#Google Webmaster Hangouts Notes – 2 October 2019

Welcome to MarketingSyrup! And first of all, I want to announce something I’m really excited about! This is the SEO Challenge for those who want to learn SEO. Check it out!

Now when you’re back, here are the notes from the recent Google Webmaster Hangouts session. I cover those regularly to save you time 🙂

Put links in the content to provide Google with context as opposed to having a separate block with links (1:24)

When Google finds links within the content of a page, it’s a lot easier for it to understand what this link is about as there’s context.

In comparison, if you have all the links in the footnotes (like a block of links put together without any additional text), it’s a lot harder for Google to understand what these links are about. 

The main point here is to make sure you give Google as much context as possible when you link to other pages. So it’s better to have links in the text versus in a separate block listing only links. 

The max-snippet robots tag is applicable to all normal search results (3:54)

The new robots meta tag – max-snippet – tells Google how long in characters a normal web snippet should be, and this applies regardless of where it’s shown. 

This means that the max-snippet is applied to both normal search results and featured snippets. Note that if you have a low limit of characters to display (e.g. 1 character), your page might not be chosen for a featured snippet as there’s not enough text to display.

Also, max-snippet won’t be applied if you’re using structured data to trigger a rich result. 

There are a few reasons why Google can rewrite your title tags (7:52)

The length of the title tag displayed on Google can change over time. 

Moreover, Google can automatically rewrite your title tags. It usually happens in 2 situations:

  • Based on the query, Google tries to make the title tag more relevant by rewriting it. This happens algorithmically. 
  • The title tags look spammy.

You don’t need to constantly change all the titles to make sure Google won’t rewrite or cut them off.

What you can do is to let your titles settle down, then check for which pages and queries your titles are rewritten and make changes to the titles in order to improve them.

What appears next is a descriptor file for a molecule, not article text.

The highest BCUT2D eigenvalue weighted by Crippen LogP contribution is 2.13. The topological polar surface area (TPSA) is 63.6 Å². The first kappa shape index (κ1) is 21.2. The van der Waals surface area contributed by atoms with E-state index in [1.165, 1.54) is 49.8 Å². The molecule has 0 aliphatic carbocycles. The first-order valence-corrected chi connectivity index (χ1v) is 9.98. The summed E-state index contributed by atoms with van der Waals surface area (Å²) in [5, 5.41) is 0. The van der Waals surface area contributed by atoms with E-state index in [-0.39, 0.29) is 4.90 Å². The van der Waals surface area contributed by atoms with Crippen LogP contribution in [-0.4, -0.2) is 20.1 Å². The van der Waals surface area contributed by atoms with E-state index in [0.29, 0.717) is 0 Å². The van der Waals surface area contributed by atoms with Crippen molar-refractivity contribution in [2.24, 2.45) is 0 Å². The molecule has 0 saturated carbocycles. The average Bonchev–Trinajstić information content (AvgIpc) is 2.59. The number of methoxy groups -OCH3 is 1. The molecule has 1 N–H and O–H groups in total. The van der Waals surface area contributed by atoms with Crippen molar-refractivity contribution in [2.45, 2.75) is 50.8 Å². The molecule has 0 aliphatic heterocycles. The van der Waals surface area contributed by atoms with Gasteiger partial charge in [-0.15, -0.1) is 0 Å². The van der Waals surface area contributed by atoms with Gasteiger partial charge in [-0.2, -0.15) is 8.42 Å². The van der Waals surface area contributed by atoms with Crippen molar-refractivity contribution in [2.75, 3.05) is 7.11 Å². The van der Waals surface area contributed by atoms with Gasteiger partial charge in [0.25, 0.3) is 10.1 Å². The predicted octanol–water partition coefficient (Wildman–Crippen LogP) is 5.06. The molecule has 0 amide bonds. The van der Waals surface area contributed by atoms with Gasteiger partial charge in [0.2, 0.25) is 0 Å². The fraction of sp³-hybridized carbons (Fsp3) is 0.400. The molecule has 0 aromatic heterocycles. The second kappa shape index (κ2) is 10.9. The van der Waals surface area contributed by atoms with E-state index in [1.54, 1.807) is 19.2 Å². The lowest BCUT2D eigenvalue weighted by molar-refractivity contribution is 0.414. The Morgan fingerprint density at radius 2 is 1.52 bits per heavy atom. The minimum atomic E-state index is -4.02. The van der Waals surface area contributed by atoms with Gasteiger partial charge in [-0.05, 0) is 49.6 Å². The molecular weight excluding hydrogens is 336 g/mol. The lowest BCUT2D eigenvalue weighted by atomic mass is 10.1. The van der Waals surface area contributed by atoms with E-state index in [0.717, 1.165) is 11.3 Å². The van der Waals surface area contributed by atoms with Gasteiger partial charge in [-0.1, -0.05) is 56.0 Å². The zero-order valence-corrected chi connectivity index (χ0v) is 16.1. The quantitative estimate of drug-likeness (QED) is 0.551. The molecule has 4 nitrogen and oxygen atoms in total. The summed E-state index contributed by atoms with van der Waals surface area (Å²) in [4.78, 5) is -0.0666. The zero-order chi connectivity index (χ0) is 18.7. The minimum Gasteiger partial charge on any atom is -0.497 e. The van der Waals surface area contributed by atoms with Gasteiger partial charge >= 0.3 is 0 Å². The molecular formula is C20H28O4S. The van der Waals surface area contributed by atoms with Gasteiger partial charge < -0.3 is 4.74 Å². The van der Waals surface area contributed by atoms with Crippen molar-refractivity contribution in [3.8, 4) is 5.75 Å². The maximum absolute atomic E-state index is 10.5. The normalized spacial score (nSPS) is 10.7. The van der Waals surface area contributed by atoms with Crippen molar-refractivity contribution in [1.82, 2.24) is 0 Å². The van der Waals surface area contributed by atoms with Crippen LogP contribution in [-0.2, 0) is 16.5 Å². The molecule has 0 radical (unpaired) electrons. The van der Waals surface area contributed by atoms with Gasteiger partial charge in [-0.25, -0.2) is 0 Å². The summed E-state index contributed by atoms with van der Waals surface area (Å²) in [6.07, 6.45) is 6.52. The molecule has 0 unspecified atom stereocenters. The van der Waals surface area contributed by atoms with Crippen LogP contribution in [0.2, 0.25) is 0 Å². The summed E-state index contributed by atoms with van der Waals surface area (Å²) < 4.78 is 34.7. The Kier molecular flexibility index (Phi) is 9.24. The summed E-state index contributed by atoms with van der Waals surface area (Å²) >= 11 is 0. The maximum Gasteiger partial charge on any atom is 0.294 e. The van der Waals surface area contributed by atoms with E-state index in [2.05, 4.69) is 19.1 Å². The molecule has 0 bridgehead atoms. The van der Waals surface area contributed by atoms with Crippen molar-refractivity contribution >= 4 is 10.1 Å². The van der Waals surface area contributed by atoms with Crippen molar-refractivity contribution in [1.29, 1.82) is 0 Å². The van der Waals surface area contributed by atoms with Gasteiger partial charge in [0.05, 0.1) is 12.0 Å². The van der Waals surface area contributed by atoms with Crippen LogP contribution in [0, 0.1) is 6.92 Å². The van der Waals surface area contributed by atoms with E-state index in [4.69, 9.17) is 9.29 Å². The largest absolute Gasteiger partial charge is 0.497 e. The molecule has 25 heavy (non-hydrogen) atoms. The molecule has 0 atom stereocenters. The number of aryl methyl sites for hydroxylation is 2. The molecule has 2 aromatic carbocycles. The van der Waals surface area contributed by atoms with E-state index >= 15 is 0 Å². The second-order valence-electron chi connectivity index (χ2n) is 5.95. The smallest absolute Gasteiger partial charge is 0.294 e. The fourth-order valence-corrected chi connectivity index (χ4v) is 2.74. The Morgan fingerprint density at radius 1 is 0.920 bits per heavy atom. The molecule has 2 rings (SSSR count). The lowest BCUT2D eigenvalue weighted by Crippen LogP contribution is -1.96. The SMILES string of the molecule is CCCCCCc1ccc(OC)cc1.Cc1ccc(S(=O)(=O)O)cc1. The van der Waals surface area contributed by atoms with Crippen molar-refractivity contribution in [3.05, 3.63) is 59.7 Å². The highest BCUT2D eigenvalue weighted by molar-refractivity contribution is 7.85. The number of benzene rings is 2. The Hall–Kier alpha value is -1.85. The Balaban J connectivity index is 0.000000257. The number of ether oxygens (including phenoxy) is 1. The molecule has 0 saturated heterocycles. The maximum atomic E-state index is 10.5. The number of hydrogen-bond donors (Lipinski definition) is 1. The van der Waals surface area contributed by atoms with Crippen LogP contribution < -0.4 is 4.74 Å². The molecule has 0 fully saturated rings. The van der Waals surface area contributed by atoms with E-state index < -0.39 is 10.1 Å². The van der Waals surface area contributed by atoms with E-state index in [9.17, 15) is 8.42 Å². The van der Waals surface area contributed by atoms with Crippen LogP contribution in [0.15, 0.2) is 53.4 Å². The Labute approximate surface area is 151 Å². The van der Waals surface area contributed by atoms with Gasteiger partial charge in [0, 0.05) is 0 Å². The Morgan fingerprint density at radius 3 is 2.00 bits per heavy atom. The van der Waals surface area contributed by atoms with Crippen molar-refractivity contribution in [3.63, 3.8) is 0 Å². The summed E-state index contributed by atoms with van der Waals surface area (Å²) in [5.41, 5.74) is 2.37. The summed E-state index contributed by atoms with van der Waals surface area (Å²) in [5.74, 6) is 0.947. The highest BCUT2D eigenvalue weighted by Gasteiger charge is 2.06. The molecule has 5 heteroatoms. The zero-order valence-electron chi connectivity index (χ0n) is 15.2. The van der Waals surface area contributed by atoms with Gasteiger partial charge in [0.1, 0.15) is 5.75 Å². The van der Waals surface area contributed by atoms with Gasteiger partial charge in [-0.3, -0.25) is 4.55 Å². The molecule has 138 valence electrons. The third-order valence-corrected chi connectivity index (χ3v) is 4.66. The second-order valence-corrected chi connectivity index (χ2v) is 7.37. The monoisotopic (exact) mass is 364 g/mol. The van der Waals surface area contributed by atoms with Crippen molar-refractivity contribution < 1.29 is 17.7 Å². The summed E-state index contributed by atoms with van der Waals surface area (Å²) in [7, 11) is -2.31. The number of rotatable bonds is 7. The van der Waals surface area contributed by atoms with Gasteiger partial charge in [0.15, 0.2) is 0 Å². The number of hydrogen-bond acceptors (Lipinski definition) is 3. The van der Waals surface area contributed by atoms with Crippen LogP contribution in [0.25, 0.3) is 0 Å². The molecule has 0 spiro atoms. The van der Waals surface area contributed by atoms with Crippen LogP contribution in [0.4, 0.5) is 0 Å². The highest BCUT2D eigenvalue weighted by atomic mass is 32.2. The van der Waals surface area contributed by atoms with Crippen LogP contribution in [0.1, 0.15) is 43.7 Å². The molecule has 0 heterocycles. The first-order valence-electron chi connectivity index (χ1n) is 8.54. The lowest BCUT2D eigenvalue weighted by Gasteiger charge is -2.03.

There are no guidelines around the amount of text per page (15:35)

Google doesn’t have any word limit or guidelines in regards to how many words per page you should have to rank. 

There’s no magic number, so don’t aim for the length, aim for the relevance.

Kristina’s note: I’ve recently had an interesting discussion on Twitter about that. And here’s the main point I made:

Content translated by a person is treated as unique content (29:30)

If you translate the content from one language to another, it’s a completely new version of the content, not a variation of the previous one. 

The only tricky thing here is that transforming, for example, a UK version of the content to the US version is not a translation as both will be in English. 

Kristina’s note: I asked John this question as I’ve seen a lot of confusion in the community. Many people asked whether they needed to noindex the translated content, add canonical tags to it or do something else.

The thing is that when you manually translate text from one language to another, you basically create something new. Even 2 different translators would create 2 new texts from the original (I’m a translator by education haha). 

So if you translate a text from one language to another, don’t worry about duplicate or spun content. Just be nice and add a link back to the original. 

Google treats different types of markup separately, so if one of them is invalid, others will still be shown (31:15)

Google has moved to a more granular approach. If you have multiple sets of structured data (e.g. article for posts, product for products, organization, etc.), and one of the structured data sets has errors or is spammy, Google will ignore it and display those that are valid. 

It’s a little bit different though if you have multiple products with product markup, and only some of these products have invalid or spammy structured data. In this case, Google might ignore product markup for all of the product pages. 

Google Discover feed is separate from normal organic results (43:28)

Google Discover is a completely organic feature. But how Google decides which content should be shown in the Discover feed is different from normal search results as there’s no query. 

That’s it for today! Need more of these? Subscribe to the newsletter and get the notes delivered to your inbox!

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